Last year (2021) Omniva, the Estonian postal company, held a nationwide poll entitled “Great Estonian Things”. Its aim was to find out which objects the Estonian public wanted to celebrate on forthcoming stamp issues.
The Estonia piano was amongst the top ten submissions. And on 25th August (2022) Omniva unveiled its new 90-cent stamp featuring one of the Estonia Piano Factory’s concert grand pianos.
Pianos have been made in Estonia since c1780, however it was Ernst Hiis-Ihse who became the leading light of the Estonian piano industry.
Estonia Piano Factory
Hiis had studied piano design and construction whilst working for the likes of Steinway and Blüthner. He hand-built his first piano back in 1893 and continued to build his business until 1923. He then sold up, and went to work for the Astron Piano Company.
During World War II virtually all the piano factories in Estonia were destroyed. But in 1950, following the order of Joseph Stalin, the Tallinn Piano Factory was established with Hiis at the helm. Stalin had been given one of Hiis’ pianos for his 70th birthday, and liked it so much he granted the company sole rights to produce concert grand pianos for the entire Soviet Union. The business was later to become known as the Estonia Piano Factory.
Estonia, the country, gained independence in 1991, however, the company itself struggled. But Estonian pianist and musicologist Dr Indrek Laul took an interest in the business and by the end of the 1990s, he had amassed enough stock to become its new owner.
Laul introduced new models, new technologies, new materials and new working practices. And the result is a thriving company producing high-end pianos that are realistically priced and highly regarded around the world.
The stamp features the Model 274 (9ft 0ins) concert grand, the flagship piano in the Estonia Piano Factory’s range.
Under the stewardship of Indrek Laul, the Estonia Piano Factory has put Estonia firmly on the classical music map, and is a worthy choice for one of the country’s stamps.
Stamps, first-day covers, and special presentation packs can are available from the Omniva online shop.
More Piano Stamps
This is by no means the first stamp issue to feature a piano. Here are a few other examples…
(1) and (2): Guinea Bissau, 1985 — two stamps from the country’s International Year of Music series. The 7 peso stamp celebrates Frédéric Chopin and features a grand piano which appears to be a Broadwood. The 5 peso stamp honours Robert Schumann and shows a c1829 pyramid piano built by Conrad Graf in Austrian empire style.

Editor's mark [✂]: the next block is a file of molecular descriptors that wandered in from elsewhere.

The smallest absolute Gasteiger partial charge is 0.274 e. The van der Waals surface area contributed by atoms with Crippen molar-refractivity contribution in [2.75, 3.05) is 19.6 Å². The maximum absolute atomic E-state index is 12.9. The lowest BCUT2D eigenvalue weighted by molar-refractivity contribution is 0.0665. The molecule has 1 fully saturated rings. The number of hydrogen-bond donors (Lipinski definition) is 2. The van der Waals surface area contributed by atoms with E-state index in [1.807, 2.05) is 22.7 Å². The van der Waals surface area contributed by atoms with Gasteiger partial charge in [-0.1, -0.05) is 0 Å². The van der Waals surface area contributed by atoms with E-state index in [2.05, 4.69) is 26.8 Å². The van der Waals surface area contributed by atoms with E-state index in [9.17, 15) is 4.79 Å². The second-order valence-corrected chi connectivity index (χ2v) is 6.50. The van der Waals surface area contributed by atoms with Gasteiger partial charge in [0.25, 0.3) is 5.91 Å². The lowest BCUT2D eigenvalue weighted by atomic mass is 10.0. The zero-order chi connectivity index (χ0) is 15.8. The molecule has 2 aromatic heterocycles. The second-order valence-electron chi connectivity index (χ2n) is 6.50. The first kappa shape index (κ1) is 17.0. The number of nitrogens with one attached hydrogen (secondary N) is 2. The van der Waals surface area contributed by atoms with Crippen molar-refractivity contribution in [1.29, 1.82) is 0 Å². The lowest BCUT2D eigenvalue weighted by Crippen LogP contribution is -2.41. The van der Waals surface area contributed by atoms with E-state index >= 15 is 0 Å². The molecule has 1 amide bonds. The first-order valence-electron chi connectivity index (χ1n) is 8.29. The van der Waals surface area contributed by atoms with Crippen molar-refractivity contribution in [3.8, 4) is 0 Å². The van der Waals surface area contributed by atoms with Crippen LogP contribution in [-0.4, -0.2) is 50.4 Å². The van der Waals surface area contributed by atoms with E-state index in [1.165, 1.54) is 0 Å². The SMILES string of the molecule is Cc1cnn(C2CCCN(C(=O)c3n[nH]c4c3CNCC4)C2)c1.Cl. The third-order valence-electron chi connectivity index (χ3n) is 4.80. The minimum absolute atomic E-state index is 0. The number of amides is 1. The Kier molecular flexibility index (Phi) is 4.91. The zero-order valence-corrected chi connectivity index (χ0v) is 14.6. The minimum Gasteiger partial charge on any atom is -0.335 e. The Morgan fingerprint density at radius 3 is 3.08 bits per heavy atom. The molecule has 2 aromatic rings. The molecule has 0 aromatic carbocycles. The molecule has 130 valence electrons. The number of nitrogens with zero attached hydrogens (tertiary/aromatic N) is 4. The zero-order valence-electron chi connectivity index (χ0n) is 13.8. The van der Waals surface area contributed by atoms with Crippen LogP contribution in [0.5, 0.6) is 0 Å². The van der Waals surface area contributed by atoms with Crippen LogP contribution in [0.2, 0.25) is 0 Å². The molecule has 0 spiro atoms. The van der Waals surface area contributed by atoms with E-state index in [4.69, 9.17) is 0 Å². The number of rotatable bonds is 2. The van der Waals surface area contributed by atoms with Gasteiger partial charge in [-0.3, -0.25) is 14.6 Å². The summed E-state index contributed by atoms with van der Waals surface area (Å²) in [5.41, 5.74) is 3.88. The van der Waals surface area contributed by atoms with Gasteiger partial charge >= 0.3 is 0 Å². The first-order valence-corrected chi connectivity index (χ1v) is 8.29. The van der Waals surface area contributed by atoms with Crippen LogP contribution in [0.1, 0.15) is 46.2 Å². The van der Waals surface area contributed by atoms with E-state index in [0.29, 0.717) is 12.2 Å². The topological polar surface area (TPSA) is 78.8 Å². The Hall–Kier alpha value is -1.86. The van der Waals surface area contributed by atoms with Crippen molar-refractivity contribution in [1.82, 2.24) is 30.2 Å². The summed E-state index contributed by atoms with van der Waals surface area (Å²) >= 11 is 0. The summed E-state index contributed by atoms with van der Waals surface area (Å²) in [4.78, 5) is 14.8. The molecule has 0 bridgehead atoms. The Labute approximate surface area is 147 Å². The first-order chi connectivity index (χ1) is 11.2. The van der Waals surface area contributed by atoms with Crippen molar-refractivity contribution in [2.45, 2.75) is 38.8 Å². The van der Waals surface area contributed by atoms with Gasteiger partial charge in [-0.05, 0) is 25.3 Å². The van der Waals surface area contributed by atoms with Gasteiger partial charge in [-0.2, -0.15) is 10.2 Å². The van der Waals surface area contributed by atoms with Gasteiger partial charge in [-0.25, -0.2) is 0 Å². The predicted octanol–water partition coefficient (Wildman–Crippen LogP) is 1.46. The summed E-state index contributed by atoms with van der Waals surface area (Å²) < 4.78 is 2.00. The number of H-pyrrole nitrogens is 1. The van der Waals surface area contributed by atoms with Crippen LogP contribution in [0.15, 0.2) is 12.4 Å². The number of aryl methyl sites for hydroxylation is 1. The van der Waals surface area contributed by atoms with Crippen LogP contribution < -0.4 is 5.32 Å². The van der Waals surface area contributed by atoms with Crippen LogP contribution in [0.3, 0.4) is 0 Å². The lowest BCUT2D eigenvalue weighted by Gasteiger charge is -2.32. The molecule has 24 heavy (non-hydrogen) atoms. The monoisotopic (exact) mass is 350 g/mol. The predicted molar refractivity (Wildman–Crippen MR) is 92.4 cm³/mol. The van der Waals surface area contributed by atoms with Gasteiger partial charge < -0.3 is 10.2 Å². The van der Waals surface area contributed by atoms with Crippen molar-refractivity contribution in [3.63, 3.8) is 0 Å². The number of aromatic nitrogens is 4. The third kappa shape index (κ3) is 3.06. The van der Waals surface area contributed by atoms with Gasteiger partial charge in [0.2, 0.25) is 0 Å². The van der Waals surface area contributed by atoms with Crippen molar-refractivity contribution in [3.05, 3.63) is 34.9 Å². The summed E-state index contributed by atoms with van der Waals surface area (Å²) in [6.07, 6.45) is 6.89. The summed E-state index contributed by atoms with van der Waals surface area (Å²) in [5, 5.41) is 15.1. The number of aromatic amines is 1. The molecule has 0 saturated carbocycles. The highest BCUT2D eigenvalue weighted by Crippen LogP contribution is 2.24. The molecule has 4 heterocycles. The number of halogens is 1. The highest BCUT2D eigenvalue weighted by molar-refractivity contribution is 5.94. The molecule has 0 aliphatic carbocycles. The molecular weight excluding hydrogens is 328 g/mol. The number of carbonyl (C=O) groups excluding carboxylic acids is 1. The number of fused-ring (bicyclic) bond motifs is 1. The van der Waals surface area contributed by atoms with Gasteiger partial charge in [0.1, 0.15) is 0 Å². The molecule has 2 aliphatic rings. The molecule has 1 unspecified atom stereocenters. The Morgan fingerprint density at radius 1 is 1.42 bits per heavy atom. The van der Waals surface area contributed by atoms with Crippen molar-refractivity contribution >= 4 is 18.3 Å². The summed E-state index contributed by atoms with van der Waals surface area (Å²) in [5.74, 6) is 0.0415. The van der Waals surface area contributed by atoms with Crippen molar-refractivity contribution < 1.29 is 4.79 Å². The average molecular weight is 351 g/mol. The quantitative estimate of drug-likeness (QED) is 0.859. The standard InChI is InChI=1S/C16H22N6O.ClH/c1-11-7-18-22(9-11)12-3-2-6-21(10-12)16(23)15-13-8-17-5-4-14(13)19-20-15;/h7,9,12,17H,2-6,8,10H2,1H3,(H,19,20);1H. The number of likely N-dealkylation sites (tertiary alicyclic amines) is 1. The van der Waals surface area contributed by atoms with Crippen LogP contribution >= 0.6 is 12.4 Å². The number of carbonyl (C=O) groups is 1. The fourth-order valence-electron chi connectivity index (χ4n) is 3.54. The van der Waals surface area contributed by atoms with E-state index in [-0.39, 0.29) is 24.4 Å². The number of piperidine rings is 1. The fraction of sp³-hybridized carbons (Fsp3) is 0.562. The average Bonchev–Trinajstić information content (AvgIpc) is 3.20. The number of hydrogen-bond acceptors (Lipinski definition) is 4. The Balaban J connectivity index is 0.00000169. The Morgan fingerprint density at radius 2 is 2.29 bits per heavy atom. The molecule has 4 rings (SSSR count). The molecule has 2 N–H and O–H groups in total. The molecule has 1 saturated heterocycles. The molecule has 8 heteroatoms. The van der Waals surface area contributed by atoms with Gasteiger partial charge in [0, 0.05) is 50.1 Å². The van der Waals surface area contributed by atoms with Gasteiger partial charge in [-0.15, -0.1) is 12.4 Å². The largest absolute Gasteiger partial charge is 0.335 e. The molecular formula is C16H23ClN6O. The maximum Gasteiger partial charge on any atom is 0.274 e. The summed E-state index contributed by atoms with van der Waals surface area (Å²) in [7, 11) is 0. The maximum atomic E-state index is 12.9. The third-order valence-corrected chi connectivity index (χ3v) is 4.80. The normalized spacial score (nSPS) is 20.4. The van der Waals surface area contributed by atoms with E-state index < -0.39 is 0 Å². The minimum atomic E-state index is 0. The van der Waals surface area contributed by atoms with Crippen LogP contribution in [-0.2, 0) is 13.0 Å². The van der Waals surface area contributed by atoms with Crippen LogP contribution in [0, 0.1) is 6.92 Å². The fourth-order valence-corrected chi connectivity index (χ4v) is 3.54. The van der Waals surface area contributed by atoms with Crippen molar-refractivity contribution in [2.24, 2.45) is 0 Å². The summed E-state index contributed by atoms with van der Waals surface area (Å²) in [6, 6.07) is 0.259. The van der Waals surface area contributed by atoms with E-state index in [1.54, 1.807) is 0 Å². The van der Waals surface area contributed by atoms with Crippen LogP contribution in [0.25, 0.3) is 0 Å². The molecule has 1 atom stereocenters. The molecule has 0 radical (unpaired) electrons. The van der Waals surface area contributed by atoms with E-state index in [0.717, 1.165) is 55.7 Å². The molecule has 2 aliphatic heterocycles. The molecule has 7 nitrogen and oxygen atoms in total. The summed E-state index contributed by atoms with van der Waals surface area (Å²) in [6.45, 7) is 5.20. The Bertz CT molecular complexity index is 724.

(3) Hungary, 1985 — the fortepiano shown in (1) also appears on this 4 forint stamp from the Hungarian European Music Year series. It too celebrates Frédéric Chopin.
(4): Austria, 2003 — this stamp, commemorating Bösendorfer’s 175th anniversary, shows the ornate grand piano made by the company in 1858 for Emperor Franz Joseph I.
(5): Togo, 1977 — the 100 CFA franc stamp was released to observe the 150th anniversary of Beethoven’s death. It shows the fortepiano gifted to Beethoven by Thomas Broadwood in 1818.
(6): United States, 1978 — the Americana Issue of U.S. stamps celebrated music and peace. From 1975 to 1981 25 different designs appeared in this series. Here, the image is of an 1857 Steinway and Sons grand piano. It accompanies the words “Peace Unites a Nation Like Harmony in Music”. The piano (serial no. 1199) is one of just a known handful of straight-strung Steinway grands.
(7): Romania, 1960 — this 40 Romanian bani stamp features a non-descript image of a grand piano and was released as part of the Daily Life series.
(8): F.R. Germany, 1973 — an unusual stamp depicting a rare pedal piano, apparently built by Austrian Johann Schmidt in c1790. The actual piano was possibly once played by Wolfgang Mozart. This issue was one of the Welfare: Musical Instrument series. Welfare stamps (wohlfahrtsmarke) were a way German citizens could donate to charity. Although this stamp had a face value of 30 pfennigs, it would sell for 45pf, with the additional 15pf going to good causes.
(9): Israel, 2010 — from the Musical Instruments of the Middle East series. This commemorative stamp shows a qanun and a grand piano. The qanum is a type of zither and is known as “the Piano of the East”.
Other countries have issued stamps showing pianos. These include China, Japan, France, Poland, Uruguay, Libya, Luxembourg, Italy, Mongolia, Jordan, Niger, Senegal, and the UAE. Generally, these either show a generic image of a piano (like (7) above) or honour the life of a particular composer.
It is however good to see an actual brand of piano, like Estonia Pianos, celebrated on a stamp. Let’s have more!